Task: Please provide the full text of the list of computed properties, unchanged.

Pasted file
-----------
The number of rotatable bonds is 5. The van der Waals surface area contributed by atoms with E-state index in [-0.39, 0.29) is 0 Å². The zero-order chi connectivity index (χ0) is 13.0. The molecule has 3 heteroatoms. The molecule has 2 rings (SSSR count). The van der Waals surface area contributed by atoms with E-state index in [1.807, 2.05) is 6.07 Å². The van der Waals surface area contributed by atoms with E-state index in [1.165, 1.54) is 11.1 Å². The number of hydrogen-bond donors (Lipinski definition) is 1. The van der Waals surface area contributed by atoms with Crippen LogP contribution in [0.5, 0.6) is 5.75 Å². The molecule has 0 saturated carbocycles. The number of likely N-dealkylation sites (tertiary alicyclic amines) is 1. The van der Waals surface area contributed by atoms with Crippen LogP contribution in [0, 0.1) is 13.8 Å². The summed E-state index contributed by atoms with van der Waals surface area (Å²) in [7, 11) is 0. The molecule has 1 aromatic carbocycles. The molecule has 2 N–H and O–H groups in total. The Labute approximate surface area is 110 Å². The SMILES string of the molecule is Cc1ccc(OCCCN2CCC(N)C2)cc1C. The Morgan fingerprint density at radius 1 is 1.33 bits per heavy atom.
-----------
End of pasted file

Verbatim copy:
The number of rotatable bonds is 5. The van der Waals surface area contributed by atoms with E-state index in [-0.39, 0.29) is 0 Å². The zero-order chi connectivity index (χ0) is 13.0. The molecule has 3 heteroatoms. The molecule has 2 rings (SSSR count). The van der Waals surface area contributed by atoms with E-state index in [1.807, 2.05) is 6.07 Å². The van der Waals surface area contributed by atoms with E-state index in [1.165, 1.54) is 11.1 Å². The number of hydrogen-bond donors (Lipinski definition) is 1. The van der Waals surface area contributed by atoms with Crippen LogP contribution in [0.5, 0.6) is 5.75 Å². The molecule has 0 saturated carbocycles. The number of likely N-dealkylation sites (tertiary alicyclic amines) is 1. The van der Waals surface area contributed by atoms with Crippen LogP contribution in [0, 0.1) is 13.8 Å². The summed E-state index contributed by atoms with van der Waals surface area (Å²) in [7, 11) is 0. The molecule has 1 aromatic carbocycles. The molecule has 2 N–H and O–H groups in total. The Labute approximate surface area is 110 Å². The SMILES string of the molecule is Cc1ccc(OCCCN2CCC(N)C2)cc1C. The Morgan fingerprint density at radius 1 is 1.33 bits per heavy atom.